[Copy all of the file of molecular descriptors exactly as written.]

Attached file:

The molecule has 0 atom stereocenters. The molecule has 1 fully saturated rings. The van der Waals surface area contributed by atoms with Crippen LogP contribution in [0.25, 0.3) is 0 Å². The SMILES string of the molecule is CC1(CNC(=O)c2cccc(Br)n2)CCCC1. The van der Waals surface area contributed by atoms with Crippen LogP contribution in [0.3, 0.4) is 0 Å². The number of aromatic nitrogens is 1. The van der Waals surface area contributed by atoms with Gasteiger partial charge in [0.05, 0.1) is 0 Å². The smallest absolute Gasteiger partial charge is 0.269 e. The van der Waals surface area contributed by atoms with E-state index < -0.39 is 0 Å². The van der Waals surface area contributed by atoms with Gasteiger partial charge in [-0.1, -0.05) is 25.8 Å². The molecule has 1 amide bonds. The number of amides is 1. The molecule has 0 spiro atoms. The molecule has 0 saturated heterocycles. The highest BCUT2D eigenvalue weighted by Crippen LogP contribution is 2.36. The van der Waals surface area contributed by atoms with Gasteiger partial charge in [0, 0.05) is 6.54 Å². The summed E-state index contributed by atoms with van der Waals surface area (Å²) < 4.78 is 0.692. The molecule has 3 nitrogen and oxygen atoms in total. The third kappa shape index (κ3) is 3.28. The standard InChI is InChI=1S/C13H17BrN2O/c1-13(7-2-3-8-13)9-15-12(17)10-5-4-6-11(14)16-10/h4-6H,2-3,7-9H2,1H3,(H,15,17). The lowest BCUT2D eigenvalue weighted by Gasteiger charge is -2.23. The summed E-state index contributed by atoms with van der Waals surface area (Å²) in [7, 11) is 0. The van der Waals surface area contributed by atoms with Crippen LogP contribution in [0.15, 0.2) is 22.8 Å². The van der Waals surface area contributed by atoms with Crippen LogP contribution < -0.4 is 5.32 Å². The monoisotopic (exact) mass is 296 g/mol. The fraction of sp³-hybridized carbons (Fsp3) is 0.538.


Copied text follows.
The molecule has 0 atom stereocenters. The molecule has 1 fully saturated rings. The van der Waals surface area contributed by atoms with Crippen LogP contribution in [0.25, 0.3) is 0 Å². The SMILES string of the molecule is CC1(CNC(=O)c2cccc(Br)n2)CCCC1. The van der Waals surface area contributed by atoms with Crippen LogP contribution in [0.3, 0.4) is 0 Å². The number of aromatic nitrogens is 1. The van der Waals surface area contributed by atoms with Gasteiger partial charge in [0.05, 0.1) is 0 Å². The smallest absolute Gasteiger partial charge is 0.269 e. The van der Waals surface area contributed by atoms with E-state index < -0.39 is 0 Å². The van der Waals surface area contributed by atoms with Gasteiger partial charge in [-0.1, -0.05) is 25.8 Å². The molecule has 1 amide bonds. The number of amides is 1. The molecule has 0 spiro atoms. The molecule has 0 saturated heterocycles. The highest BCUT2D eigenvalue weighted by Crippen LogP contribution is 2.36. The van der Waals surface area contributed by atoms with Gasteiger partial charge in [0, 0.05) is 6.54 Å². The summed E-state index contributed by atoms with van der Waals surface area (Å²) < 4.78 is 0.692. The molecule has 3 nitrogen and oxygen atoms in total. The third kappa shape index (κ3) is 3.28. The standard InChI is InChI=1S/C13H17BrN2O/c1-13(7-2-3-8-13)9-15-12(17)10-5-4-6-11(14)16-10/h4-6H,2-3,7-9H2,1H3,(H,15,17). The lowest BCUT2D eigenvalue weighted by Gasteiger charge is -2.23. The summed E-state index contributed by atoms with van der Waals surface area (Å²) in [7, 11) is 0. The van der Waals surface area contributed by atoms with Crippen LogP contribution in [0.15, 0.2) is 22.8 Å². The van der Waals surface area contributed by atoms with Crippen LogP contribution < -0.4 is 5.32 Å². The monoisotopic (exact) mass is 296 g/mol. The fraction of sp³-hybridized carbons (Fsp3) is 0.538.